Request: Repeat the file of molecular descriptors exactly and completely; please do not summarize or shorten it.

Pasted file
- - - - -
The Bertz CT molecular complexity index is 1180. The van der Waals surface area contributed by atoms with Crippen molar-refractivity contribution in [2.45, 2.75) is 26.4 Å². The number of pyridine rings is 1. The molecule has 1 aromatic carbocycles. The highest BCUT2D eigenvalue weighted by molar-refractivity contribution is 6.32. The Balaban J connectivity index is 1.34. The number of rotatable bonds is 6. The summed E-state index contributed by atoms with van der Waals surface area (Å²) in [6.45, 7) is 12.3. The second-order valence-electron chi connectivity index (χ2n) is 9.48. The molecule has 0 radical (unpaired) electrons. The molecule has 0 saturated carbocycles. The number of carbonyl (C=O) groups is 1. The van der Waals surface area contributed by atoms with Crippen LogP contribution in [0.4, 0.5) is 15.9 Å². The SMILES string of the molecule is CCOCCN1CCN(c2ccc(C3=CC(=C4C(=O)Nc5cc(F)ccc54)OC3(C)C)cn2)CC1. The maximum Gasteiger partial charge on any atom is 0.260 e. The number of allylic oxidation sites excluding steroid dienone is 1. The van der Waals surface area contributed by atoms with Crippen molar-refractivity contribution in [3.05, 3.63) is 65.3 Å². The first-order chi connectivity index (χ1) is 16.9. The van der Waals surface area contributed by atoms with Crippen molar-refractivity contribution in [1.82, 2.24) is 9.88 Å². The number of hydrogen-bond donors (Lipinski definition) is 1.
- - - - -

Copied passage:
The Bertz CT molecular complexity index is 1180. The van der Waals surface area contributed by atoms with Crippen molar-refractivity contribution in [2.45, 2.75) is 26.4 Å². The number of pyridine rings is 1. The molecule has 1 aromatic carbocycles. The highest BCUT2D eigenvalue weighted by molar-refractivity contribution is 6.32. The Balaban J connectivity index is 1.34. The number of rotatable bonds is 6. The summed E-state index contributed by atoms with van der Waals surface area (Å²) in [6.45, 7) is 12.3. The second-order valence-electron chi connectivity index (χ2n) is 9.48. The molecule has 0 radical (unpaired) electrons. The molecule has 0 saturated carbocycles. The number of carbonyl (C=O) groups is 1. The van der Waals surface area contributed by atoms with Crippen LogP contribution in [0.4, 0.5) is 15.9 Å². The SMILES string of the molecule is CCOCCN1CCN(c2ccc(C3=CC(=C4C(=O)Nc5cc(F)ccc54)OC3(C)C)cn2)CC1. The maximum Gasteiger partial charge on any atom is 0.260 e. The number of allylic oxidation sites excluding steroid dienone is 1. The van der Waals surface area contributed by atoms with Crippen molar-refractivity contribution in [3.05, 3.63) is 65.3 Å². The first-order chi connectivity index (χ1) is 16.9. The van der Waals surface area contributed by atoms with Crippen molar-refractivity contribution in [1.82, 2.24) is 9.88 Å². The number of hydrogen-bond donors (Lipinski definition) is 1.